I recently heard an interview of Dr. Michael Breus, a sleep specialist and author of The Power of When: Discover Your Chronotype — and the Best Time to Eat Lunch, Ask for a Raise, Have Sex, Write a Novel, Take Your Meds, and More. That got me thinking about sleep.
I need 7-8 hours of sleep a night to function well. I can occasionally get by on 5 or 6 hours if necessary, but generally only for one night. When I don’t get enough sleep, I’m not just sleepy and ineffective; I get physically ill. Sleep deprivation is a reliable precursor to a headache, and as a lifelong migraine sufferer, headaches can be bad news for me. When I chronically get less sleep than I should, my immune system takes a noticeable hit, and I’m likely to come down with a cold. Therefore, I prioritize sleep. Even during law school and while working demanding private practice jobs, I almost always got 7-8 hours of sleep each weeknight. (I didn’t sleep very well last night, for no apparent reason, and I know I’m going to be feeling the effects of that poor sleep later today).
I get up early. During the week, my alarm is usually set for 5:30 AM. I often hit the snooze button a time or two, allowing myself to ease out of sleep and maybe checking my email while lying in bed (yes, I know, we aren’t supposed to do that). Then I get up, brush my teeth, wash my face, do my makeup and hair, have a quick breakfast with a cup of coffee, and start writing. I get up early not because I’m a natural morning person, but because I know I do some of my best thinking and creative work shortly after waking, so writing early in the morning is a much better choice for me than writing late in the evening.
After writing for about an hour, I drive 35-40 minutes to work. I usually work from about 8:30-5:15 or so, arriving home around 6:00. On most weekdays, I eat dinner and then go to the gym, work on this website, or do other things around the house. I go to bed between 9:30 and 10:00. If I’m tired in the evening and I’m forced to stay up later than I’d like, I get CRANKY (my husband can attest to this). On the weekends, I usually go to bed around 10:30, sometimes a little later, and if I don’t have any plans, I’ll sleep until 8:00 or 8:30.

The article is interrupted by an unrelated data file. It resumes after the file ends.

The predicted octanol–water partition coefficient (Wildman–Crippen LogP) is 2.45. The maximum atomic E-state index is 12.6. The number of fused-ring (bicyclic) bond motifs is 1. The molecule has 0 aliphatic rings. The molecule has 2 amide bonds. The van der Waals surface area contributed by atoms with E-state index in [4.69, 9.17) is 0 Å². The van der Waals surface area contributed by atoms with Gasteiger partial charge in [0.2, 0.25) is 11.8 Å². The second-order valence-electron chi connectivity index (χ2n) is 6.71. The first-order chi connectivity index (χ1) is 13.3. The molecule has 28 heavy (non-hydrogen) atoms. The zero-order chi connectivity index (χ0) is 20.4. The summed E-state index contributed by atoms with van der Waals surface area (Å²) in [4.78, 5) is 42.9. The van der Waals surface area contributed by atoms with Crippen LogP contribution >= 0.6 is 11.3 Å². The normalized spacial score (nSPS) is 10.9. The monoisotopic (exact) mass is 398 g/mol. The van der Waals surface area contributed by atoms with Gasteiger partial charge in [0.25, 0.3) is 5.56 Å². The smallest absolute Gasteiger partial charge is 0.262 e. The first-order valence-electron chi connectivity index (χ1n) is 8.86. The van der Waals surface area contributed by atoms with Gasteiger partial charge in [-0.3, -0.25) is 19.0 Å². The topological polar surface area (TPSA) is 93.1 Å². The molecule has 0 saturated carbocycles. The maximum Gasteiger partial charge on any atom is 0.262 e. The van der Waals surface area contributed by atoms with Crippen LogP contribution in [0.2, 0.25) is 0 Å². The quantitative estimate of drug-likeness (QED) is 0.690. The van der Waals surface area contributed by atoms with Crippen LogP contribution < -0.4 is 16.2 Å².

This schedule works ok for me, but it’s probably not ideal. Left completely to my own devices, I’d probably get up between 7:00 and 8:00 and go to bed between 11:00 and 12:00, with a mid-day workout and maybe a nap early in the afternoon. That’s more or less the schedule I followed in college, when I had a no commute and most of my classes didn’t begin until 9:00 or so.
Unfortunately, my work schedule doesn’t really allow me to keep that schedule. I could probably push my wake-up time to 7:00 and go to bed a little later, but then I’d be foregoing my morning writing time, which is important enough to me that I don’t want to give it up. While I can occasionally manage a lunchtime yoga class, I don’t have enough time at lunch to do a full, rigorous workout and then shower and get back to work. So I’ve come up with a system that works well enough for me, and maybe one day I’ll be in a position to structure my days for greater effectiveness.
Now, back to the interview of Dr. Breus. Dr. Breus divides people into four chronotypes, or sleep/wake patterns: Lion (morning bird), Bear (day person), Wolf (night owl), and Dolphin (light sleeper/insomniac). I took his chronotype quiz, which classified me as a Bear. Dr. Breus’s description of the Bear chronotype fit me pretty well:
Real bears are go-with-the-flow ramblers, good sleepers, and anytime hunters. This name fits fun-loving, outgoing people who prefer a solar-based schedule and have a high sleep drive.
Four Key Personality Traits: Cautiousness, extroversion, friendly and easy to talk to, open-minded
Four Key Behaviors: Avoiding conflict, aspiring to be healthy, prioritizing happiness, taking comfort in the familiar
Sleep/Alertness Pattern: Bears wake up in a daze after hitting the snooze button once or twice, start to feel tired by mid- to late evening, and sleep deeply but not as long as they’d like.
Most alert: mid-morning into early afternoon.
Most productive: late morning.
Naps: Bears catch extra hours on the weekends, on the couch.
When bears in nature are not hibernating, they are diurnal—active in the day and restful at night. Grazers, they forage for food continually and will eat regardless of when they had their last salmon. They are playful and affectionate within the family unit, and form close friendships within their larger society.